Cataracts in Children
What is a cataract?
A cataract is any cloudiness or opacity of the lens of the eye, which is normally clear. The lens sits inside the eye, just behind the iris. It is about the shape and size of an M&M’s® chocolate candy. Pediatric cataracts may occur in one or both eyes.
There are many types of cataracts, and they can range from mild to severe. Some types of cataracts do not interfere with vision and therefore require no treatment, while others may cause severe vision loss and require surgery.
There are many different causes of pediatric cataracts. Cataracts may be present at birth or develop during childhood. Some cataracts are caused by abnormal lens development during pregnancy. Others result from genetic or metabolic problems, or infections. Cataracts can also happen spontaneously without a known cause.
Most pediatric cataracts are an isolated finding and are not associated with other medical problems.
Symptoms of cataracts can vary from child to child, but may include:
- Decreased vision in the affected eye
- Whitening or clouding of the lens
- A white or dark pupil reflex on photographs
- A wandering or crossed eye (strabismus)
- Light sensitivity
- Holding items close to the eyes to see them
It is important to note that some children with cataracts display no symptoms. Young children can often appear to function well with lower vision. Or, if only one eye has a cataract, the child uses the unaffected eye for all their visual tasks.
A pediatric ophthalmologist should be seen immediately if there is concern for a vision issue or cataract in a child.
Vision screenings should be performed annually at the pediatrician’s office and at school. Photo-screening, a type of vision screening that uses a special camera to determine if a child has an eye issue, is often performed at the pediatrician's office in conjunction with vision testing.
The goal of cataract treatment in children is to:
- Maximize and optimize you child’s vision and visual development
- Identify and treat the underlying cause if one exists
Treatment for cataracts depends on the size, severity and location of the lens clouding caused by the cataract. Small cataracts that are not significantly interfering with vision can be monitored by a pediatric ophthalmologist, often without any need for treatment.
Larger cataracts that are impacting image quality and degrading your child's vision need to be removed surgically. Cataract surgery is performed at Children’s Hospital of Philadelphia's Main Campus location.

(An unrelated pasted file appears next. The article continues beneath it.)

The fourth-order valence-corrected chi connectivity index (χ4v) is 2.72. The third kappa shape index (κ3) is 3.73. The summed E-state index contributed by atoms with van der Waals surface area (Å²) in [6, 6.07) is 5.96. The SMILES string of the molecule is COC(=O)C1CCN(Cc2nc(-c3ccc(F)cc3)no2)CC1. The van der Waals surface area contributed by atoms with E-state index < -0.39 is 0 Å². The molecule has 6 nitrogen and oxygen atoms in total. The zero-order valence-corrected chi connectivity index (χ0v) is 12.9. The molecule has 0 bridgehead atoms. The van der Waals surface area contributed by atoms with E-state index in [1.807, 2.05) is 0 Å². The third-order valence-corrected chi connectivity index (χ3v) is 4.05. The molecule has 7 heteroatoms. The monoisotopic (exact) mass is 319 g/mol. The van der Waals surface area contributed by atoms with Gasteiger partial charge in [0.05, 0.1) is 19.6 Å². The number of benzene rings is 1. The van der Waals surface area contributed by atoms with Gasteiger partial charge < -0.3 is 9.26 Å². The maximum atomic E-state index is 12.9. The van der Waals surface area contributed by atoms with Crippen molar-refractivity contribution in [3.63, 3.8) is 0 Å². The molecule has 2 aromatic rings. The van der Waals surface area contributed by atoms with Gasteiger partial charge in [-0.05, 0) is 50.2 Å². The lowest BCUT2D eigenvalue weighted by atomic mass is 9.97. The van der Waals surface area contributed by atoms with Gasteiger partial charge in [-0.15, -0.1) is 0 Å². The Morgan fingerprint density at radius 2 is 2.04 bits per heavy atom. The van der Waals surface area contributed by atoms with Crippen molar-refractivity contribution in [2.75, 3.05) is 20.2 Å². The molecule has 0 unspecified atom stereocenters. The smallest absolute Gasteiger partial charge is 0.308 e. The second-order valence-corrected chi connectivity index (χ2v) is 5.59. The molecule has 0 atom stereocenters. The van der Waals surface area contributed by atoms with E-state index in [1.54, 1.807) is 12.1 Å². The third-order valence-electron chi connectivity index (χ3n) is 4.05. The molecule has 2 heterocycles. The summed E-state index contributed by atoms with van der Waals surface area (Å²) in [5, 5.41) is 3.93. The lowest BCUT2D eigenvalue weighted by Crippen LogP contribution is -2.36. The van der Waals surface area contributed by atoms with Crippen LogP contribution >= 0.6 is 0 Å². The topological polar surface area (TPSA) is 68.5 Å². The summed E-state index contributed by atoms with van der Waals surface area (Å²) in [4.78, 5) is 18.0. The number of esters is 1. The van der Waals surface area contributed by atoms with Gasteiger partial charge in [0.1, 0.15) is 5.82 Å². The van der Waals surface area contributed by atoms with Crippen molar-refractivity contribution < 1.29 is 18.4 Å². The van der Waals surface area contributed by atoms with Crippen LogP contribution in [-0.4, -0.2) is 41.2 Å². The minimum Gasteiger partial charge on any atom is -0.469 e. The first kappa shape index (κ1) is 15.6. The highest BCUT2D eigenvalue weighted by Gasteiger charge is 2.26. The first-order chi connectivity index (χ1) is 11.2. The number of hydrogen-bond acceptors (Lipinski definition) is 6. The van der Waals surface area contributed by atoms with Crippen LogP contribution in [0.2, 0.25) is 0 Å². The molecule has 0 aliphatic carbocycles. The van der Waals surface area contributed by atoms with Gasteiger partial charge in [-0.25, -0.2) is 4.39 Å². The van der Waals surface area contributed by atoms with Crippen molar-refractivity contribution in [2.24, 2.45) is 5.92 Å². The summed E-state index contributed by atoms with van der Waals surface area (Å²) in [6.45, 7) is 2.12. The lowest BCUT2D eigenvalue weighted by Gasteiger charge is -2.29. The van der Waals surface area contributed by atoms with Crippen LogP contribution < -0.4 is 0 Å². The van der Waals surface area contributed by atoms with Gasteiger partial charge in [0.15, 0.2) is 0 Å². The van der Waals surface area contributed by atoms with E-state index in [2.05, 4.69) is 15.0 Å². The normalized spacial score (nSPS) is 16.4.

Depending on the age of your child, an artificial plastic lens may be placed in the eye during the initial cataract surgery. This is how adult cataract surgery is done.
Typically, in patients less than 1 year of age, no intraocular lens is placed. Several years later, when the child has grown, a lens can be implanted.
After cataract surgery, short-term treatment with antibiotic and anti-inflammatory eye drops is required.
Long-term follow-up is important after cataract surgery in children.
- Frequent visits are required to monitor and maximize visual development and check for common complications, such as amblyopia, or elevated pressure in the eye (glaucoma).
- After cataract surgery, most children require contact lenses or glasses to allow for a clear and focused image and to maximize their visual development.
While cataract surgery is performed at the Main Campus, follow-up can take place at other CHOP Care Network locations that are most convenient to your family.
Cataracts can cause severe vision loss in children, but fortunately if treated promptly this can be fully averted. Treatment is often highly successful as long as children and families stick to the treatment plan.
Why choose CHOP for treatment of cataracts in children
At Children’s Hospital of Philadelphia (CHOP), your child will be cared for by leaders in the field of pediatric ophthalmology clinical care, surgery and research. We complete a high volume of pediatric cataract surgeries every year, and have extensive experience in all types of pediatric cataracts. Your child will have access to all aspects of expert care required for cataract surgery and subsequent follow-up management.
Reviewed by William Anninger, MD